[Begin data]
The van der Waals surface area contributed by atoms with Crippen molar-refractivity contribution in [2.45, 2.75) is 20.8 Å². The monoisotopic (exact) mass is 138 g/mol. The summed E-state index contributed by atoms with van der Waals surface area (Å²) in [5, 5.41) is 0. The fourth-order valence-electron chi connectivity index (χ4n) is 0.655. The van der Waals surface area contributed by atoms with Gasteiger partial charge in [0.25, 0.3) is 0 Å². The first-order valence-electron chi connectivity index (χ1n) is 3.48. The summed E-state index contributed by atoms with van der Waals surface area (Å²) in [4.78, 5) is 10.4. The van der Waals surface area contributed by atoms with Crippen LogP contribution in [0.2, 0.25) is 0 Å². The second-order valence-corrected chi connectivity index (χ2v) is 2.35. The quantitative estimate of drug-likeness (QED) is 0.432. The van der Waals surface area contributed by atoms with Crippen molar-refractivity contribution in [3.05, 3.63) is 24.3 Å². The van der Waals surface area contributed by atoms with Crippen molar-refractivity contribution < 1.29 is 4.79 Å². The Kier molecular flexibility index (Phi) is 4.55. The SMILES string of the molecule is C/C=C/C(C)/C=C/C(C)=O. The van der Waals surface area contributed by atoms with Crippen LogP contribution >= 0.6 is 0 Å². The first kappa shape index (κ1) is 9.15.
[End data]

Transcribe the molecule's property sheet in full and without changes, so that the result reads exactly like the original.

The van der Waals surface area contributed by atoms with Crippen molar-refractivity contribution in [2.45, 2.75) is 20.8 Å². The monoisotopic (exact) mass is 138 g/mol. The summed E-state index contributed by atoms with van der Waals surface area (Å²) in [5, 5.41) is 0. The fourth-order valence-electron chi connectivity index (χ4n) is 0.655. The van der Waals surface area contributed by atoms with Gasteiger partial charge in [0.25, 0.3) is 0 Å². The first-order valence-electron chi connectivity index (χ1n) is 3.48. The summed E-state index contributed by atoms with van der Waals surface area (Å²) in [4.78, 5) is 10.4. The van der Waals surface area contributed by atoms with Crippen LogP contribution in [0.2, 0.25) is 0 Å². The second-order valence-corrected chi connectivity index (χ2v) is 2.35. The quantitative estimate of drug-likeness (QED) is 0.432. The van der Waals surface area contributed by atoms with Crippen molar-refractivity contribution in [3.05, 3.63) is 24.3 Å². The van der Waals surface area contributed by atoms with Crippen molar-refractivity contribution < 1.29 is 4.79 Å². The Kier molecular flexibility index (Phi) is 4.55. The SMILES string of the molecule is C/C=C/C(C)/C=C/C(C)=O. The van der Waals surface area contributed by atoms with Crippen LogP contribution >= 0.6 is 0 Å². The first kappa shape index (κ1) is 9.15.